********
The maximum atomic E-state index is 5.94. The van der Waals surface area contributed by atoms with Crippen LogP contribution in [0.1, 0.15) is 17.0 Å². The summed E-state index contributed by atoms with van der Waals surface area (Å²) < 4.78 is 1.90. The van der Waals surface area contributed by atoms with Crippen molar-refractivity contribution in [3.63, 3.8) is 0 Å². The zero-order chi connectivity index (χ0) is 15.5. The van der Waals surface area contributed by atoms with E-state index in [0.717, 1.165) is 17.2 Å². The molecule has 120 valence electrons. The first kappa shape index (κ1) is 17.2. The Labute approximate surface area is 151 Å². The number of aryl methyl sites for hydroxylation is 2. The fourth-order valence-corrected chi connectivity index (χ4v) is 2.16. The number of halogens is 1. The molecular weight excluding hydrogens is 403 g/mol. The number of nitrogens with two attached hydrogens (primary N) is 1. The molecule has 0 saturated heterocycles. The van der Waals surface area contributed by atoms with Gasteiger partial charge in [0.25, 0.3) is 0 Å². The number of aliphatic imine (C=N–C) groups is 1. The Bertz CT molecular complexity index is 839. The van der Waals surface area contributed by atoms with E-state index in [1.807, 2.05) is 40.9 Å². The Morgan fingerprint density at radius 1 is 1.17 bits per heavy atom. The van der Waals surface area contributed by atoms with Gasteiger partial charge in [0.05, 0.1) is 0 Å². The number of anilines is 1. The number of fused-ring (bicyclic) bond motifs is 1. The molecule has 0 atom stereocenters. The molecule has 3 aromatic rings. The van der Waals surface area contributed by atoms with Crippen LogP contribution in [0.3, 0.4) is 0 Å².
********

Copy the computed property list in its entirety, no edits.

The maximum atomic E-state index is 5.94. The van der Waals surface area contributed by atoms with Crippen LogP contribution in [0.1, 0.15) is 17.0 Å². The summed E-state index contributed by atoms with van der Waals surface area (Å²) < 4.78 is 1.90. The van der Waals surface area contributed by atoms with Crippen molar-refractivity contribution in [3.63, 3.8) is 0 Å². The zero-order chi connectivity index (χ0) is 15.5. The van der Waals surface area contributed by atoms with E-state index in [0.717, 1.165) is 17.2 Å². The molecule has 120 valence electrons. The first kappa shape index (κ1) is 17.2. The Labute approximate surface area is 151 Å². The number of aryl methyl sites for hydroxylation is 2. The fourth-order valence-corrected chi connectivity index (χ4v) is 2.16. The number of halogens is 1. The molecular weight excluding hydrogens is 403 g/mol. The number of nitrogens with two attached hydrogens (primary N) is 1. The molecule has 0 saturated heterocycles. The van der Waals surface area contributed by atoms with Gasteiger partial charge in [0.25, 0.3) is 0 Å². The number of aliphatic imine (C=N–C) groups is 1. The Bertz CT molecular complexity index is 839. The van der Waals surface area contributed by atoms with E-state index in [1.807, 2.05) is 40.9 Å². The Morgan fingerprint density at radius 1 is 1.17 bits per heavy atom. The van der Waals surface area contributed by atoms with Gasteiger partial charge in [0.05, 0.1) is 0 Å². The number of anilines is 1. The number of fused-ring (bicyclic) bond motifs is 1. The molecule has 0 atom stereocenters. The molecule has 3 aromatic rings. The van der Waals surface area contributed by atoms with Crippen LogP contribution in [0.3, 0.4) is 0 Å².